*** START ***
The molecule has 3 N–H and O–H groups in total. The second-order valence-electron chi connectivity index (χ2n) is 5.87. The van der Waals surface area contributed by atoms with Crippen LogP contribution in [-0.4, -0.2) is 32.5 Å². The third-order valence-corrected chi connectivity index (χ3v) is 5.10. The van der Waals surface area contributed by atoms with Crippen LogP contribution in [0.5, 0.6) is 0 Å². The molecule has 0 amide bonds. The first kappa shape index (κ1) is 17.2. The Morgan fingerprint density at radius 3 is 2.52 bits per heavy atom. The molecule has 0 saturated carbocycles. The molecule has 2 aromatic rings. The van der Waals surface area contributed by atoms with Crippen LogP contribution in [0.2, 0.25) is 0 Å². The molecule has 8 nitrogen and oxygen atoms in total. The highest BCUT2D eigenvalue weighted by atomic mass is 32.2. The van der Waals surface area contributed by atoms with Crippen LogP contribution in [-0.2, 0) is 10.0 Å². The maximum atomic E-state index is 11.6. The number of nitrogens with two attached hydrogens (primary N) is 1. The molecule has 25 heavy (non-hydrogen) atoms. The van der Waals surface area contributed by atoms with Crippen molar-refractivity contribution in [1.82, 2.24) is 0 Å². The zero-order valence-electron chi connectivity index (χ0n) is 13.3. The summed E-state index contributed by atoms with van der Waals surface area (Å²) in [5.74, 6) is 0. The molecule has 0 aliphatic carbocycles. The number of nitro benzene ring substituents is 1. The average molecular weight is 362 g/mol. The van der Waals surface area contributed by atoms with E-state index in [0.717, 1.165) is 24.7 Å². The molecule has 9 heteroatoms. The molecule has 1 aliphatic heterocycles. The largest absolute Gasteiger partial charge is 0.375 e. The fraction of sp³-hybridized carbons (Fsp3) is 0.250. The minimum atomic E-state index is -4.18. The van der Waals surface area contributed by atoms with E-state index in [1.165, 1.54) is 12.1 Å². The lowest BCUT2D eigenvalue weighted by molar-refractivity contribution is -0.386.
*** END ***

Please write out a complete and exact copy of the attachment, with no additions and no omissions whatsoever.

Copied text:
The molecule has 3 N–H and O–H groups in total. The second-order valence-electron chi connectivity index (χ2n) is 5.87. The van der Waals surface area contributed by atoms with Crippen LogP contribution in [-0.4, -0.2) is 32.5 Å². The third-order valence-corrected chi connectivity index (χ3v) is 5.10. The van der Waals surface area contributed by atoms with Crippen LogP contribution in [0.5, 0.6) is 0 Å². The molecule has 0 amide bonds. The first kappa shape index (κ1) is 17.2. The Morgan fingerprint density at radius 3 is 2.52 bits per heavy atom. The molecule has 0 saturated carbocycles. The molecule has 2 aromatic rings. The van der Waals surface area contributed by atoms with Crippen LogP contribution in [0.2, 0.25) is 0 Å². The molecule has 8 nitrogen and oxygen atoms in total. The highest BCUT2D eigenvalue weighted by atomic mass is 32.2. The van der Waals surface area contributed by atoms with Crippen LogP contribution in [-0.2, 0) is 10.0 Å². The maximum atomic E-state index is 11.6. The number of nitrogens with two attached hydrogens (primary N) is 1. The molecule has 25 heavy (non-hydrogen) atoms. The van der Waals surface area contributed by atoms with Crippen molar-refractivity contribution in [1.82, 2.24) is 0 Å². The zero-order valence-electron chi connectivity index (χ0n) is 13.3. The summed E-state index contributed by atoms with van der Waals surface area (Å²) in [5.74, 6) is 0. The molecule has 0 aliphatic carbocycles. The number of nitro benzene ring substituents is 1. The average molecular weight is 362 g/mol. The van der Waals surface area contributed by atoms with E-state index in [0.717, 1.165) is 24.7 Å². The molecule has 9 heteroatoms. The molecule has 1 aliphatic heterocycles. The largest absolute Gasteiger partial charge is 0.375 e. The fraction of sp³-hybridized carbons (Fsp3) is 0.250. The minimum atomic E-state index is -4.18. The van der Waals surface area contributed by atoms with E-state index in [1.165, 1.54) is 12.1 Å². The lowest BCUT2D eigenvalue weighted by molar-refractivity contribution is -0.386.